Elizabeth Nixon (left) with children from St. James Primary School in Kenya. Courtesy photo

Elizabeth Nixon (left) with children from St. James Primary School in Kenya. Courtesy photo


In 2000, Elizabeth Nixon, who was then 6 years old, found a book at the library about an African safari. She lived in the country near a small northern Indiana town where “everyone talked the same, everyone went to the same church.” But when she saw the animals and the scenery in the Africa book, she fell in love.

Fast-forward to summer 2010, when Nixon, then a student at Bloomington High School South, saw an ad for a free summer program to learn Swahili at Indiana University. It was a few days past the registration date, but “in a split-second decision, I decided to register anyway,” says Nixon. She was accepted and started immediately.

The program is STARTALK Swahili, which offers four weeks of intensive learning in Swahili, a lingua franca of East Africa. Four levels of instruction are taught, equaling four semesters of credits, which can be used to meet foreign language requirements at universities nationwide.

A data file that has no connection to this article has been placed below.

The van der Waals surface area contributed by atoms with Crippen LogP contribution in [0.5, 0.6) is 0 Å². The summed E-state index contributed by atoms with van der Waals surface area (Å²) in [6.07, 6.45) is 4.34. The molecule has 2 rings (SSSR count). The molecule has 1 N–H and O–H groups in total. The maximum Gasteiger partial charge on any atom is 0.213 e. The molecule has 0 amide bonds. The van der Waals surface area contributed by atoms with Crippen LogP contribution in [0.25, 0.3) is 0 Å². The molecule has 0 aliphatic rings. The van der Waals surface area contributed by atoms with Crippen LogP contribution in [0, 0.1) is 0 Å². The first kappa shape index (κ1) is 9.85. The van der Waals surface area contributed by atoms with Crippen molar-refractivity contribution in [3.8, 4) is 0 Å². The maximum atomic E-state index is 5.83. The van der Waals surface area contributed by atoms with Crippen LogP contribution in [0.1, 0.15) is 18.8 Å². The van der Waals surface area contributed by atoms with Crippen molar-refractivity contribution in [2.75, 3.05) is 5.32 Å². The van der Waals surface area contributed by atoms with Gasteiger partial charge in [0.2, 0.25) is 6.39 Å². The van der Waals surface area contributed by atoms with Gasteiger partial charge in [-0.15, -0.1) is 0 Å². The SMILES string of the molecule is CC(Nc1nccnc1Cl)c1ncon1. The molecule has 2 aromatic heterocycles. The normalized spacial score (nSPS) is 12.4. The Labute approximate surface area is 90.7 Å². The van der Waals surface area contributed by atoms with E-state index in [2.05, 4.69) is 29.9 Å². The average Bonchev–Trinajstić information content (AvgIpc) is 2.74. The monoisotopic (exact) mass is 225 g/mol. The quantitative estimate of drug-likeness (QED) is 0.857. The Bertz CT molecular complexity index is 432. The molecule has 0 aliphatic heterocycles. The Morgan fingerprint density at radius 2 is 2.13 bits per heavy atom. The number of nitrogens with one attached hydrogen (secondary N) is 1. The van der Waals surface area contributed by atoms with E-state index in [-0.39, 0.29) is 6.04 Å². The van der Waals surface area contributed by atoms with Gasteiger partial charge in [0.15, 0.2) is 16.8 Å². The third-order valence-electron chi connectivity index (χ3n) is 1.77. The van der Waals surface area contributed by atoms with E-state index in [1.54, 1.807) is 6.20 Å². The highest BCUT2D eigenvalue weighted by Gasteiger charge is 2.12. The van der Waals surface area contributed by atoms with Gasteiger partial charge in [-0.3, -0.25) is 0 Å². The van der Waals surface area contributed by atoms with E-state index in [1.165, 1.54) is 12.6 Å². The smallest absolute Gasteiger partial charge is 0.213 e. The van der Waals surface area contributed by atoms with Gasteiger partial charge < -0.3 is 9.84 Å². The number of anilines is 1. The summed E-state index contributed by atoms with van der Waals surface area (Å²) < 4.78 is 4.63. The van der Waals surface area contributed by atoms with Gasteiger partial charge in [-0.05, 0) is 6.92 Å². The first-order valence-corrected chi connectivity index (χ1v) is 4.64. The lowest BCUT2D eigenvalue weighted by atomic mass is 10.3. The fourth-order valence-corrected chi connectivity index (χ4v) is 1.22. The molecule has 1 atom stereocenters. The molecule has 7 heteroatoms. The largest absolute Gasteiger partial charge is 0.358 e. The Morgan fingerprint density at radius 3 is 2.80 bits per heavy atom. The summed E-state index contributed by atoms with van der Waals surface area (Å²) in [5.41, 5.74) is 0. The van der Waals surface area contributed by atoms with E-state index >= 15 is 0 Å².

Students are immersed in the language from day one. “Over 90 percent of the teaching is done in Swahili,” says Director Alwiya Saleh Omar. Instructors use visual aids and give context clues to help students quickly pick up the language. During the school year, there are monthly refresher sessions.

Nixon was so inspired by her STARTALK experience that she and her mother, Diana Nixon, founded a music cultural exchange in Kenya called Tunaweza Kimuziki, which means “through music all is possible.” They linked IU Jacobs School of Music students with musicians at Kenyatta University in Kenya. Nixon eventually left the program to pursue work elsewhere in Kenya and in Rwanda, but the program is still going strong.

Nixon, now 21, is a senior at IU in international studies with hopes of attending The Graduate Institute, Geneva in Switzerland. She took a two-week intensive course there in 2014, studying multilateral relations and United Nations operations. Her goal is to return to East Africa after earning a master’s degree to study how international aid is administered or perhaps to work for the U.N. She is amazed that her split-second decision at age 17 changed her career trajectory. “STARTALK is completely worth your time and effort,” she says. “You really have no idea where it’s going to take you.”